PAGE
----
What would matter here is how intensely he beat the victim and what he intended to accomplish by doing that. But it's pretty gray since, for instance, you can't say you intended to simply harm someone by shooting them in the arm but you accidentally aimed a toward the center and hit him in the heart and killed him. You might be able to say you intended to incapacitate a person by punching him in the jaw even though he fell over and hit his head on an object you weren't aware of and died. But if you spent two minutes stomping him while he was on the ground and not fighting back, you might be more likely to be charged with first-degree murder.

A bunch of circumstantial factors also matter. Like the obvious difference in physical power between the two people, whether the attacker was aware of a condition that would make the victim weaker and more likely to die, etc.

There was a case where a guy shot his own terminally ill father in the head and killed him since the father didn't want to suffer anymore and didn't want to die a slow and painful death. He got a life sentence. All he did was go to the hospital and shoot his dad in the head. He dropped the gun and stayed there and did not fight the nurser or officers, waiting there until his arrest, during which he offered no resistance.

And another case where someone was convicted of manslaughter when he struck a pregnant woman in the belly repeatedly and caused the death of the fetus as well as the mother. The two cases were compared to make the focus on intent and action more clear, even though the former was obviously less morally blameworthy than the latter.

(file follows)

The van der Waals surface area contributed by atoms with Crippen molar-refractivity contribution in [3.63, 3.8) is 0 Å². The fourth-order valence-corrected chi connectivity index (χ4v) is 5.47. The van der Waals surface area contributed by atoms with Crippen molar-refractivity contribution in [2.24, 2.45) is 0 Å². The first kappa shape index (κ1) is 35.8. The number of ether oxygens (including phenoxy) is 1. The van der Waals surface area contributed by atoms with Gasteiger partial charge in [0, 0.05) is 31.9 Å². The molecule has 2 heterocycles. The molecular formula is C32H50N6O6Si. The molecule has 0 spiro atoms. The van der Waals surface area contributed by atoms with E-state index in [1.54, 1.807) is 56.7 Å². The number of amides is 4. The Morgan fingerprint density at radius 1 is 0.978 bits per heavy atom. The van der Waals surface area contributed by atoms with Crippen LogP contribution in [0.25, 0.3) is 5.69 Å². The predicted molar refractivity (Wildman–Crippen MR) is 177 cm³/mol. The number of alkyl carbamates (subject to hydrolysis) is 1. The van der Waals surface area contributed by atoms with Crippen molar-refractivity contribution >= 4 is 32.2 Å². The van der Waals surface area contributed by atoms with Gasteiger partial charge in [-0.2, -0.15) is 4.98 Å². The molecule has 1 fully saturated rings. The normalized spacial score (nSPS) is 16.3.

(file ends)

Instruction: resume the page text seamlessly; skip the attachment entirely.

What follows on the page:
runec 
28280 cr points
Send Message: Send PM GB Post
Offline
Posted 4/10/16

Morbidhanson wrote:
You might be able to say you intended to incapacitate a person by punching him in the jaw even though he fell over and hit his head on an object you weren't aware of and died. But if you spent two minutes stomping him while he was on the ground and not fighting back, you might be more likely to be charged with first-degree murder.


From the reports the first punch knocked her unconscious straight out. He then continued to pummel her in the head while she was unconscious on the ground. So yeah, she was incapacitated, unable to defend herself and he continued to beat her. He definitely intended to cause death or serious injury.

27244 cr points
Send Message: Send PM GB Post
27 / M
Offline
Posted 4/10/16

runec wrote:


Morbidhanson wrote: